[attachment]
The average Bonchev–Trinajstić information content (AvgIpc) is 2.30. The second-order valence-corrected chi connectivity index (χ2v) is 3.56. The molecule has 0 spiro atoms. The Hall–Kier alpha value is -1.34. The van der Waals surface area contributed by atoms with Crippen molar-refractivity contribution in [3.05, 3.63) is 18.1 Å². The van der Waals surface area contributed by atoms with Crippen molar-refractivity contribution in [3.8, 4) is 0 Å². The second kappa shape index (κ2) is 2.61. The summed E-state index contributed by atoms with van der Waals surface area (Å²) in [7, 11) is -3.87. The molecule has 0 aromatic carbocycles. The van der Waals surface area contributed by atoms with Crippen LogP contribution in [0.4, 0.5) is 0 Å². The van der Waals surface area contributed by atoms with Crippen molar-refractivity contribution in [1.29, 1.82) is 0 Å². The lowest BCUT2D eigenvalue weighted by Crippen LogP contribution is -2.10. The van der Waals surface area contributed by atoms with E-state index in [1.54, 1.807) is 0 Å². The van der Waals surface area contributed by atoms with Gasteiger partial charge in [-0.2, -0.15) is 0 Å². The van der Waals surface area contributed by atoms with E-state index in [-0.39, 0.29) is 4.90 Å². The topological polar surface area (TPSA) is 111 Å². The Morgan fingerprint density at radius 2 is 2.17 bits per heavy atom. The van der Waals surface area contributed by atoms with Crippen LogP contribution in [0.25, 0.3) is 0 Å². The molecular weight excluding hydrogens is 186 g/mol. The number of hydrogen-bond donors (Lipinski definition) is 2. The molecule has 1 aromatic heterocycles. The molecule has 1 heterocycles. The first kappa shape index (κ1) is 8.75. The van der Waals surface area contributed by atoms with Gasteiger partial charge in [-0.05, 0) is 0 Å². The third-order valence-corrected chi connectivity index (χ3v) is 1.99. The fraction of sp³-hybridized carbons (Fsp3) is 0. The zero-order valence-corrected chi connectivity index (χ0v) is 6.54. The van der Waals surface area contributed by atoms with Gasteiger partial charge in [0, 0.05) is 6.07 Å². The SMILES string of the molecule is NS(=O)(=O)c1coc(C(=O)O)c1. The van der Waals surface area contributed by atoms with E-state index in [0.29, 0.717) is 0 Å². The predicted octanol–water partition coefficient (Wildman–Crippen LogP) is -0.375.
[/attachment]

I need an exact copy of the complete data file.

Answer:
The average Bonchev–Trinajstić information content (AvgIpc) is 2.30. The second-order valence-corrected chi connectivity index (χ2v) is 3.56. The molecule has 0 spiro atoms. The Hall–Kier alpha value is -1.34. The van der Waals surface area contributed by atoms with Crippen molar-refractivity contribution in [3.05, 3.63) is 18.1 Å². The van der Waals surface area contributed by atoms with Crippen molar-refractivity contribution in [3.8, 4) is 0 Å². The second kappa shape index (κ2) is 2.61. The summed E-state index contributed by atoms with van der Waals surface area (Å²) in [7, 11) is -3.87. The molecule has 0 aromatic carbocycles. The van der Waals surface area contributed by atoms with Crippen LogP contribution in [0.4, 0.5) is 0 Å². The van der Waals surface area contributed by atoms with Crippen molar-refractivity contribution in [1.29, 1.82) is 0 Å². The lowest BCUT2D eigenvalue weighted by Crippen LogP contribution is -2.10. The van der Waals surface area contributed by atoms with E-state index in [1.54, 1.807) is 0 Å². The van der Waals surface area contributed by atoms with Gasteiger partial charge in [-0.2, -0.15) is 0 Å². The van der Waals surface area contributed by atoms with E-state index in [-0.39, 0.29) is 4.90 Å². The topological polar surface area (TPSA) is 111 Å². The Morgan fingerprint density at radius 2 is 2.17 bits per heavy atom. The van der Waals surface area contributed by atoms with Crippen LogP contribution in [0.25, 0.3) is 0 Å². The molecular weight excluding hydrogens is 186 g/mol. The number of hydrogen-bond donors (Lipinski definition) is 2. The molecule has 1 aromatic heterocycles. The molecule has 1 heterocycles. The first kappa shape index (κ1) is 8.75. The van der Waals surface area contributed by atoms with Gasteiger partial charge in [-0.05, 0) is 0 Å². The third-order valence-corrected chi connectivity index (χ3v) is 1.99. The fraction of sp³-hybridized carbons (Fsp3) is 0. The zero-order valence-corrected chi connectivity index (χ0v) is 6.54. The van der Waals surface area contributed by atoms with Gasteiger partial charge in [0, 0.05) is 6.07 Å². The SMILES string of the molecule is NS(=O)(=O)c1coc(C(=O)O)c1. The van der Waals surface area contributed by atoms with E-state index in [0.29, 0.717) is 0 Å². The predicted octanol–water partition coefficient (Wildman–Crippen LogP) is -0.375.